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Old 08-15-2014, 08:35 PM   #23
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Great posts, ArkTinkerer,

Nothing more important than a great workshop in retirement. And it looks like you're planning the ultimate shop.

I have spent time in mine almost every day since retiring 4 months ago. I built it in 2000 primarily to store my boat. But I moved the boat to the attached garage and now my workshop is dedicated to my woodworking projects. I've learned a few things about workshops since I built mine.

1. Don't build one that is too small.
2. Don't skimp on the electrical- best if it has it's own service, lots of lighting and receptacles
3. Should have a bathroom.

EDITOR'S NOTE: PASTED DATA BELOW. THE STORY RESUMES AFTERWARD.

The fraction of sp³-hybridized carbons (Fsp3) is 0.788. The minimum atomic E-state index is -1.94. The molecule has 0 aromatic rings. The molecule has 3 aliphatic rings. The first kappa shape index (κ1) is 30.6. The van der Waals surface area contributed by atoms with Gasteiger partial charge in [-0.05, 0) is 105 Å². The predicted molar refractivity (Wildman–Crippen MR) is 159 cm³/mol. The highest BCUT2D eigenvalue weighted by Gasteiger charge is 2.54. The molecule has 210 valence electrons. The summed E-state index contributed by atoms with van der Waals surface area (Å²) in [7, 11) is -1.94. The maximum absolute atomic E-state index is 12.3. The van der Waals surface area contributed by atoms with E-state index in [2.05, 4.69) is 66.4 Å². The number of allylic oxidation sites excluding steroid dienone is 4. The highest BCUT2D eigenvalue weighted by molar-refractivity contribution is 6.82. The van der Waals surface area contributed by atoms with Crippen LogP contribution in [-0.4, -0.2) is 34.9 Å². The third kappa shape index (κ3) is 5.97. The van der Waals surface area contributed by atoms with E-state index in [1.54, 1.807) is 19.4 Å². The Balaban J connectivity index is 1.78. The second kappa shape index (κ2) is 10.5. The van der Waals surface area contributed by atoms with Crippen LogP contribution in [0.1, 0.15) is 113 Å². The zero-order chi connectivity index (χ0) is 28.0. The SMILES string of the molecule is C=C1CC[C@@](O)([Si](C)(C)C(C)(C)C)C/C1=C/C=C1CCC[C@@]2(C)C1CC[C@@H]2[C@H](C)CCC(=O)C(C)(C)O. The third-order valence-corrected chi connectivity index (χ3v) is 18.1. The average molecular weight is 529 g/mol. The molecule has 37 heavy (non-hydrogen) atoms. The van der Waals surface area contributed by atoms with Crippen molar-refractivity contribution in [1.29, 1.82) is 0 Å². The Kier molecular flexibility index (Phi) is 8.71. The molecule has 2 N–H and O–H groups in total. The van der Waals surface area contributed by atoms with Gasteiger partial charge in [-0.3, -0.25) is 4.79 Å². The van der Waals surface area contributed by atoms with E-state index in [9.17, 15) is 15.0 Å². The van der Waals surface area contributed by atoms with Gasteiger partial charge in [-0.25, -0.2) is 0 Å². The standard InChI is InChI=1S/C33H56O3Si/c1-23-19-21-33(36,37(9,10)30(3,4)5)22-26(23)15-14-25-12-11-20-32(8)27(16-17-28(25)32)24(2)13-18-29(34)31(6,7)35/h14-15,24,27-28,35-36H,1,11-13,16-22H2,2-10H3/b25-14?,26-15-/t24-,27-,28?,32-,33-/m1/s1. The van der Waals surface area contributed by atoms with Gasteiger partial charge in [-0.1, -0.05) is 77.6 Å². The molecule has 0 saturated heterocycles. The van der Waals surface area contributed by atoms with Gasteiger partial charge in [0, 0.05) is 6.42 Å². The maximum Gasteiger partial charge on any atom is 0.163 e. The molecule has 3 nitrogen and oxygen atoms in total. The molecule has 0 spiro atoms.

4. Should have separate areas for woodworking, cars,etc. don't want sawdust in the car area.
5. Floor drains in the car area with ability to wash cars indoors
6. Good heating in areas where you'll be working.
7. Car lift.
8. Lots of storage space, with organized tool storage.
9. Tv, wifi, computer, fridge
10. Security system, cameras.
11. Garage doors at least 8' tall.


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Skip the floor drain in the garage unless you really insist on not sloping the floor to grade outside. By code you can't install a floor drain in a garage where a motor vehicle will be washed or any repairs will ocur and/or a lift or pit is present UNLESS the sanitary drain system discharges directly to an oil and grit interceptor properly sized based on the floor area that the drain serves. Tge oil interceptor will periodically need to be cleaned out much like a septic tank would.